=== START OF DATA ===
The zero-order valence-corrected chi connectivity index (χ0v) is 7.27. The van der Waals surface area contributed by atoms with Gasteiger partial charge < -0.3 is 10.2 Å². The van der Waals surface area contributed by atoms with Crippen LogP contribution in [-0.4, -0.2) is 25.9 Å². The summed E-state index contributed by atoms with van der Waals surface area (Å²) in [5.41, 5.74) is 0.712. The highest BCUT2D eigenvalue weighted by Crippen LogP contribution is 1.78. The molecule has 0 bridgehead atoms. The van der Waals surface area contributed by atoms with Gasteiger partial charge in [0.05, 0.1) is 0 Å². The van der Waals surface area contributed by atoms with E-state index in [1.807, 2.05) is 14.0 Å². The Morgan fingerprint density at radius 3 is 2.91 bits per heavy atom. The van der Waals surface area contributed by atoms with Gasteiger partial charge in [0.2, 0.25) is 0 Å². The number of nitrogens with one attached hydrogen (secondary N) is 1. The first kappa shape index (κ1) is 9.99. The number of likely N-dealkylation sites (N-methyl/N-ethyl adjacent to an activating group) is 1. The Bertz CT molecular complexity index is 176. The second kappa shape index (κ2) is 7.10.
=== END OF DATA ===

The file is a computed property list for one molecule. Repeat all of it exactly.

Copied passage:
The zero-order valence-corrected chi connectivity index (χ0v) is 7.27. The van der Waals surface area contributed by atoms with Gasteiger partial charge < -0.3 is 10.2 Å². The van der Waals surface area contributed by atoms with Crippen LogP contribution in [-0.4, -0.2) is 25.9 Å². The summed E-state index contributed by atoms with van der Waals surface area (Å²) in [5.41, 5.74) is 0.712. The highest BCUT2D eigenvalue weighted by Crippen LogP contribution is 1.78. The molecule has 0 bridgehead atoms. The van der Waals surface area contributed by atoms with Gasteiger partial charge in [0.05, 0.1) is 0 Å². The van der Waals surface area contributed by atoms with E-state index in [1.807, 2.05) is 14.0 Å². The Morgan fingerprint density at radius 3 is 2.91 bits per heavy atom. The van der Waals surface area contributed by atoms with Gasteiger partial charge in [0.2, 0.25) is 0 Å². The number of nitrogens with one attached hydrogen (secondary N) is 1. The first kappa shape index (κ1) is 9.99. The number of likely N-dealkylation sites (N-methyl/N-ethyl adjacent to an activating group) is 1. The Bertz CT molecular complexity index is 176. The second kappa shape index (κ2) is 7.10.